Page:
Teaching Language that Sticks

Educational and Natural Tacts: What’s the Difference?

Guest Blog by: Judah Axe, Ph.D., BCBA-D, LABA

Simmons College

Applied behavior analysis (ABA) is widely recognized for its documented empirical evidence in teaching functional skills to children with autism. One of the most important skills we can teach is the development of language. In this regard, the influence of Skinner’s (1957) analysis of verbal behavior for teaching language to young learners with autism has been most evident in recent years. Skinner defined many verbal operants in this seminal book, but he referred to the tact as “the most important of verbal operants” (p. 83). He defined the tact as: “a verbal operant in which a response of given form is evoked (or at least strengthened) by a particular object or event …We account for the strength by showing that in the presence of the object or event, a response of that form is characteristically reinforced in a given verbal community” (pp. 81-82). In less technical terms we can refer to the tact as a label of a nonverbal stimulus.

Different Types of Tacts?

Although the function of the tact is clear, are there different types of tacts? It appears that Skinner distinguished between “educational tacts” and “natural tacts.” Skinner wrote about “educational tacts:” “A child is taught the names of objects, colors, and so on when some generalized reinforcement (for example, Right!) is made contingent upon a response which bears an appropriate relation to the current stimulus” (p. 84). He suggested educational tacts may be augmented by the listener’s mand, “What is it?” Further, he wrote that the generalized reinforcement is “‘educational’ reinforcement…supplied primarily because it establishes and maintains a form of behavior in the speaker” (p. 84).

Photo Credit: Photo by Airman st Class Dennis Sloan 

Educational tacts are often targeted in “tact training” in ABA-based programs with children with autism and other language delays. During the training the therapist will present objects or pictures one at a time and use prompts, fading, and reinforcement to establish tacts. Once a child can tact many objects and pictures, we say the child has a strong tact repertoire. But, an important question is: Does the child tact objects and pictures when he is away from the intensive teaching table and therapist? The answer is often “no.” To analyze why, we examine antecedents and consequences for tacting in light of Skinner’s definition.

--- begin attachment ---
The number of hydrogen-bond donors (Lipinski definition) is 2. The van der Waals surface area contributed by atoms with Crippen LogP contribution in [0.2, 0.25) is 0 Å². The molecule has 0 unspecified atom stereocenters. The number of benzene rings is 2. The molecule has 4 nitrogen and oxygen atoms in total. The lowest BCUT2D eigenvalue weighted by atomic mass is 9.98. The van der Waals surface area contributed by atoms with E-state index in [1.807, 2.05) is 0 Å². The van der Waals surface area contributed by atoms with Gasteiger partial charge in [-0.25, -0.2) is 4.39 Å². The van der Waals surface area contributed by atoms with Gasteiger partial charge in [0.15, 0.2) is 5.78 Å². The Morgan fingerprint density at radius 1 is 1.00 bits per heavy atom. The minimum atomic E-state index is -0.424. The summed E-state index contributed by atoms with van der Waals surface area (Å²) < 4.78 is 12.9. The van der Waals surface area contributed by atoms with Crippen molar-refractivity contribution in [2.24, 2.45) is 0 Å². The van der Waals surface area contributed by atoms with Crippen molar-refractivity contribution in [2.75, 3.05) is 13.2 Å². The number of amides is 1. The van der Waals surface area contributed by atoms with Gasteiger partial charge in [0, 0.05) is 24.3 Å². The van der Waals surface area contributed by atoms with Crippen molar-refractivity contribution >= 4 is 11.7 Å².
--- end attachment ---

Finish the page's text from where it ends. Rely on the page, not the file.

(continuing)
In terms of consequences, the reinforcers for educational tacts in ABA-based programs are often not social generalized conditioned reinforcers, such as praise and attention; rather, they are often food and tokens. If praise and attention do not function as reinforcers at the table, they will likely not function as reinforcers away from the table. In terms of antecedents, Skinner (1957) wrote: “Another property may be the novelty of the occasion. Familiar objects lose their control because the community eventually withholds reinforcement except under special conditions. Only objects which are unusual in some respect, or which occur in unusual surroundings, are important to the listener and hence provide the occasion for reinforcing the speaker. A pool table at the bottom of a swimming pool, a fire hydrant in the parlor, or a seal in the bedroom are more likely to evoke tacts than the same objects under commonplace conditions” (pp. 89-90).

How to Teach ‘Natural’ Tacts?

So, what do ABA therapists do to promote the generalization of tacts? There are at least two available options. In terms of consequences, we can use food and tokens as reinforcers for tacts away from the table or attempt to condition praise as a reinforcer using pairing procedures. In terms of antecedents, we can use objects and pictures that are interesting, novel, and out of the ordinary. Maybe this is silly glasses, a mask, or a new poster on the wall. This antecedent variable is like the antecedent variable in the analysis of initiating joint attention. This analysis of joint attention, as described by Dube et al. (2007), “will characterize the onset of the interesting event (e.g., the kitten’s entrance), in an environmental context that includes the presence of a familiar adult, as a motivating operation (MO)” (p. 199). In other words, an interesting event can increase the reinforcing effectiveness of another person’s gaze especially if that person is the child’s caregiver. The response in joint attention is also a gaze, and we can extrapolate this to tacting in which the antecedent is an interesting event, the response is a verbalization that has been previously reinforced in the presence of the event (or ones like it), and the reinforcer is praise or attention.

Given this information, we may refer to tacts evoked by a novel/interesting/out-of-the-ordinary stimulus and maintained by praise and attention as “natural tacts.” This is an appropriate term for when my 2-year-old daughter sees an airplane flying overhead and says, “Airplane!” and when a gallery owner points to part of a painting and says, “The artist used a knife to give these petals this certain character.” Given the form of reinforcement as social generalized conditioned reinforcement, we may also call these “social tacts.” ABA therapists don’t pick and choose which type of tact to teach. Rather, once children with autism or other language delays have received sufficient training of “educational tacts,” we aim to target “natural/social tacts” by programming out-of-the-ordinary antecedents and praise and attention as reinforcers.